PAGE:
Hello from React!
      </h1>
    </>
  );
}
export default App;

And we should get something like the output below:

Simple Svelte In React App Built With Sveltris Showing Re-Rendered Svelte Component In Yellow Box And React Component In Purple BoxSimple Svelte In React App Built With Sveltris Showing Re-Rendered Svelte Component In Yellow Box And React Component In Purple Box

Furthermore, events are interoperable in the sense that all Svelte events, such as on:click, are mapped to camelCase events, such as onClick:

import Input from './Input.svelte?in-react';
import { useState } from 'react'
 
const [value, setValue] = useState("")
 
<Input value={value} onChange={v => setValue(v)} />;

Creating a React-in-Svelte application

To start using React in a Svelte application, we’d need to go through the same steps as in the previous section. First, use the command below to create a new Svelte app:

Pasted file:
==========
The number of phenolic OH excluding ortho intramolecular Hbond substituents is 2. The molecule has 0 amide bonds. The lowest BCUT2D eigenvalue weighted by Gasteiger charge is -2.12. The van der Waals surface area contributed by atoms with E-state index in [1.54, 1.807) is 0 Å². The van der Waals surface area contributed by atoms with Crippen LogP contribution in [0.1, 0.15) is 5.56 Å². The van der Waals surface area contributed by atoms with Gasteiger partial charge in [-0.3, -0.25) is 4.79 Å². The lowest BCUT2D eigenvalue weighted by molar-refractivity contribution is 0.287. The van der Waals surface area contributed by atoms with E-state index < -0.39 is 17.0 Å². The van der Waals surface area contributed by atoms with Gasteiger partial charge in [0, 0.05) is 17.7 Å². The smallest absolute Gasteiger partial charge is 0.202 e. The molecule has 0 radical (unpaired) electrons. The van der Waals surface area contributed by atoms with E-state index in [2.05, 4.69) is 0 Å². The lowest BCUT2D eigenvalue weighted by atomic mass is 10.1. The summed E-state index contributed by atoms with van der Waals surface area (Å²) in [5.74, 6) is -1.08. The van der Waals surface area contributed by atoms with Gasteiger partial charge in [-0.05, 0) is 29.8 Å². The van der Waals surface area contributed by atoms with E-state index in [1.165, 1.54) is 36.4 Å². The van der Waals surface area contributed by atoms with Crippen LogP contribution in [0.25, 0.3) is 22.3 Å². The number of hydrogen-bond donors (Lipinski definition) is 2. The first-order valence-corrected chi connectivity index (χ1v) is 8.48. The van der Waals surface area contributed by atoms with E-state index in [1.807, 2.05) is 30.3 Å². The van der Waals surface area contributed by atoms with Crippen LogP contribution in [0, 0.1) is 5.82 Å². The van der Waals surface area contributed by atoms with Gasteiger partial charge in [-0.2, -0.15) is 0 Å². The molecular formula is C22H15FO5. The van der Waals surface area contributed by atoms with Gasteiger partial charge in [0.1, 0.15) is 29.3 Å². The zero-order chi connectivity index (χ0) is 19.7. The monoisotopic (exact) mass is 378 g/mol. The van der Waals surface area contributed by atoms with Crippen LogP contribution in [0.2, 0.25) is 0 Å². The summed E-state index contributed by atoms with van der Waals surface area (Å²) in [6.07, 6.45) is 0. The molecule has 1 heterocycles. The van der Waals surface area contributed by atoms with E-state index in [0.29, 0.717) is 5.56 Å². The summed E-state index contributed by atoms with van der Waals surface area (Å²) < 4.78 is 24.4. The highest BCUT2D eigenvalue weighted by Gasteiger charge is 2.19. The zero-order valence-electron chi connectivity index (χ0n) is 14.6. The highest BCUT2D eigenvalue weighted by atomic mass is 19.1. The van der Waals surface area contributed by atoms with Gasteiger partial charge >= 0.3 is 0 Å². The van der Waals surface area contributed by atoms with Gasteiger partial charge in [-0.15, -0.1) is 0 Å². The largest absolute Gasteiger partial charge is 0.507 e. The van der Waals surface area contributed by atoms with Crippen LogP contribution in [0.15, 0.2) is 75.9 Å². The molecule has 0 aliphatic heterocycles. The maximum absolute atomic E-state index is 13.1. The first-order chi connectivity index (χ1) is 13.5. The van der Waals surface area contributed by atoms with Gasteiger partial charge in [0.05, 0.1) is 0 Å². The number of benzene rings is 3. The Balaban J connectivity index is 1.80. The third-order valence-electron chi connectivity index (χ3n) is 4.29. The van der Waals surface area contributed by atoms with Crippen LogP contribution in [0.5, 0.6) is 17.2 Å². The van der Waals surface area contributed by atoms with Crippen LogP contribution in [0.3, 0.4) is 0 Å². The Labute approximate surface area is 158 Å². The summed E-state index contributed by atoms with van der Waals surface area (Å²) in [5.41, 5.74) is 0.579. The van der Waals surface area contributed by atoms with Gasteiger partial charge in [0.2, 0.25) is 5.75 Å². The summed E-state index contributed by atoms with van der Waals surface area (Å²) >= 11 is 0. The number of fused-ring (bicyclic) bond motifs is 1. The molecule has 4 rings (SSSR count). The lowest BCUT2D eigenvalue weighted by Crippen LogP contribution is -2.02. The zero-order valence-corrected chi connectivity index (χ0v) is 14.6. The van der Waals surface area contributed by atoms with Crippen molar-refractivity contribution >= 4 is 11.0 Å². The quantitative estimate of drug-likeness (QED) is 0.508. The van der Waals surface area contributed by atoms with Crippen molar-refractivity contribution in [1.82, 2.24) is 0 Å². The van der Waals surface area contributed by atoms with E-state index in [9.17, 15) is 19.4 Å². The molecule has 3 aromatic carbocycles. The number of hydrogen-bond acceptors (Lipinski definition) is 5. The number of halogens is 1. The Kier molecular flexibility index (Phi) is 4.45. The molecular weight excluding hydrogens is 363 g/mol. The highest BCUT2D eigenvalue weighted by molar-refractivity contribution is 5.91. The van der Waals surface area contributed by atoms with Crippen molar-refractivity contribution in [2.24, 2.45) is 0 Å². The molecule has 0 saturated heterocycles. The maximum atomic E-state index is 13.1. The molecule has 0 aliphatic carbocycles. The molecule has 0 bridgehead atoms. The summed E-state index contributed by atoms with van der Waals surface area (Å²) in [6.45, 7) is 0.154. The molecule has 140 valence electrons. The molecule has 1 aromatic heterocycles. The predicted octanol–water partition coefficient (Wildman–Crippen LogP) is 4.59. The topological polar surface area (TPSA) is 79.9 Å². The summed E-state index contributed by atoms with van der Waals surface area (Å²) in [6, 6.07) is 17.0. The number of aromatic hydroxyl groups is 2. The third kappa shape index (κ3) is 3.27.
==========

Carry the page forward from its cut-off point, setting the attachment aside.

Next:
npm create [email protected] sveltris-svelte -- --template svelte
cd sveltris-svelte && npm install

Next, run the command below to install Sveltris and the React Vite plugin as a dev dependency:

npm install sveltris
npm install --save-dev @vitejs/plugin-react

Update your vite.config.js file to import the React and Sveltris plugins, as shown below:

import { defineConfig } from "vite";
import react from "@vitejs/plugin-react";
import { sveltrisVitePlugins } from "sveltris";
import { svelte } from "@sveltejs/vite-plugin-svelte";
export default defineConfig({
  plugins: [svelte(), react(), ...sveltrisVitePlugins()],
});

To try things out, create a new Card.jsx file in the default /src folder and paste the code below into it:

export default function Card() {
  return (
    <div style={{ border: "3px solid #bc9aed", borderRadius: "5px", padding: "10px" }}>
      <h1>{title}</h1>
      <p>{content}</p>
    </div>
  );
}

In this example, we created a React component that accepts title and content props and renders a styled card based on the data in the props.